Thursday, May 21, 2009

It's That Time of Year

(click for larger view)

..the sweet fragrances of the blossoms of locust trees fill the air all around our farm. I love it when the locust bloom. So do the bees!

Have spent much of this week rototilling under cover-crop on the north half of the main garden, getting it ready to plant. Now that the rains has stopped, there is so much for Steven to plant, and in so little time! (Yet, rains are predicted again before the end of Memorial Day weekend)

This will probably be my last update post until I return from Pennsylvania. I wish you all a blessed growing season!

Friday, May 15, 2009

May update

I can't believe it has been half a month since I updated here.

That is just indicative of how busy this time of year is for us on the farm. In another week, I will also be leaving for a one-week road trip, so I don't know that I will have anything to update until mid-June after this.

Steven spent several days this week adding on to his pigeon area. In addition to the pigeon loft he already had, now he has built a Fly Cage, taking up about 1/6th of the goat barn. This will allow the pigeons out to exercise their wings and fly about some, without having to let them totally out to fly away and not come back. (Currently the ladder in there is for them to perch on until he gets some type of perch or rooster built for them to hang around on).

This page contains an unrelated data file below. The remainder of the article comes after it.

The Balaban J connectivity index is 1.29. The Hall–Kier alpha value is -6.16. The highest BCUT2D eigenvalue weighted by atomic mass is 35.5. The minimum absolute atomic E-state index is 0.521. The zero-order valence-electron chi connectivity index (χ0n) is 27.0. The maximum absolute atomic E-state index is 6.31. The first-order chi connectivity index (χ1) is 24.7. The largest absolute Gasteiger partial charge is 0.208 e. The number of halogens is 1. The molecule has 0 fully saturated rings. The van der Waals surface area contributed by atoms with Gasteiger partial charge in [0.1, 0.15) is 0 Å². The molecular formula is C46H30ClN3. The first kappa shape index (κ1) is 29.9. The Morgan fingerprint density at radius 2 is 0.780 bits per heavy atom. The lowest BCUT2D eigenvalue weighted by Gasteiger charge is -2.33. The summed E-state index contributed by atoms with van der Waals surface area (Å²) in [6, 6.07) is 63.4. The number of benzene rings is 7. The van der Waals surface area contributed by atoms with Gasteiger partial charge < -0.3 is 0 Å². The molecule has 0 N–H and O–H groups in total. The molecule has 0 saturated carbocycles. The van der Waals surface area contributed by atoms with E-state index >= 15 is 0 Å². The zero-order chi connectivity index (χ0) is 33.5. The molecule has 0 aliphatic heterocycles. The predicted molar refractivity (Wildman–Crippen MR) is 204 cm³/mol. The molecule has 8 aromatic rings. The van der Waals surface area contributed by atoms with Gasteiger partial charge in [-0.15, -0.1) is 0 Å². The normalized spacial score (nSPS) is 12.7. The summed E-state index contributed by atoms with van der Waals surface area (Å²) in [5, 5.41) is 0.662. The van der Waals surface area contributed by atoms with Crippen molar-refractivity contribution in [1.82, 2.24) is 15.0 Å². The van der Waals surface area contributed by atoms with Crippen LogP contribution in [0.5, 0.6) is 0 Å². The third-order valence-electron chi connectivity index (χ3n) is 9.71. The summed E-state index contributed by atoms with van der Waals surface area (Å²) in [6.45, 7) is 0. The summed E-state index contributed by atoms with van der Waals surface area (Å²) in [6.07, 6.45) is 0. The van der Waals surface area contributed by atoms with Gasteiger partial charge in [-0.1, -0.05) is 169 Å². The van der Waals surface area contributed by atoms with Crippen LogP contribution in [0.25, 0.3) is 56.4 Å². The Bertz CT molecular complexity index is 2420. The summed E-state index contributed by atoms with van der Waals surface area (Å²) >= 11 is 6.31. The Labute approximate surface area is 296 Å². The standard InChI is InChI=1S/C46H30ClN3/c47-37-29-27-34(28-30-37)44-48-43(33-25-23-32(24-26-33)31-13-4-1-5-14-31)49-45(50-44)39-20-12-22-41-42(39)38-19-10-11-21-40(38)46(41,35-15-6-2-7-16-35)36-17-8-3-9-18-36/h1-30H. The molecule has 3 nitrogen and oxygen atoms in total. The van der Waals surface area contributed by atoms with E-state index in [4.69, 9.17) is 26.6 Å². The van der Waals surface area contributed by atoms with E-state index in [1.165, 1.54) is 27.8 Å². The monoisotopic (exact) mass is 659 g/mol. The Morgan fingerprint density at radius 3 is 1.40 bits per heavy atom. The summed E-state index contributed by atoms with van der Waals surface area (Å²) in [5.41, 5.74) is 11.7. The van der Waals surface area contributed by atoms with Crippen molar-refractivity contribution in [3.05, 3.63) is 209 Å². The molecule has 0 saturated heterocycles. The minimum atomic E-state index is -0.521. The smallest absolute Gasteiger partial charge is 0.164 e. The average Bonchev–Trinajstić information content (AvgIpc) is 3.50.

(His new pigeon pair, top, and whenever he checks on them,
the goats come into the barn asking for his attention.)

The garden is coming right along. This isn't a great picture of it, but you can compare it to the earlier spring photo.

The yellowish-brown area in the center of the garden is where Steven just cut his hay crop, and put that hay up in the barn. Now it is ready to till and plant. We still have much to plant, between the continual rains we have been getting. The tall weeds in the foreground are curly dock - which Steven will also cut to put in in the barn for winter feed, once their heads seed out.

Ah - the legacy of my grandmother's flowers. I love the iris gardens my grandmother planted in various places around the farm, and they are begining their beautiful blooming now. It is a great legacy that she left behind.

My separate potato garden is coming right along
(yes, I know I need to weed it).

In the incubator, Steven has placed a new batch of chicken eggs. Those should hatch by the end of May. His Iowa Blue chicks are growing rapidly -- he takes them out to the garden with him (in the cage) when he is working out there - to allow them to get sunlight, fresh air, and peck around a bit.

Oh! and good news! We have been given a greenhouse! It's huge (21 x 12) - so now we are just trying to figure out the logistics of how to take it down from it's present location and get it moved to the farm.

Friday, May 1, 2009

New Chicks

Yesterday Steven received the new Iowa Blue chicks he ordered. This is part of his long-term plan for his chicken breeding program, as this somewhat rare breed will introduce the birchen gene into his flock.

Unfortunately, it looks like none of our duck eggs (in the incubator for the last month) are going to hatch. We knew it was a long-shot, but worth a try.

Also, it's that time of year. Our Leasee put his cattle into our pastures. I have to admit with everything so green, it does make for a pretty picture out our back gate: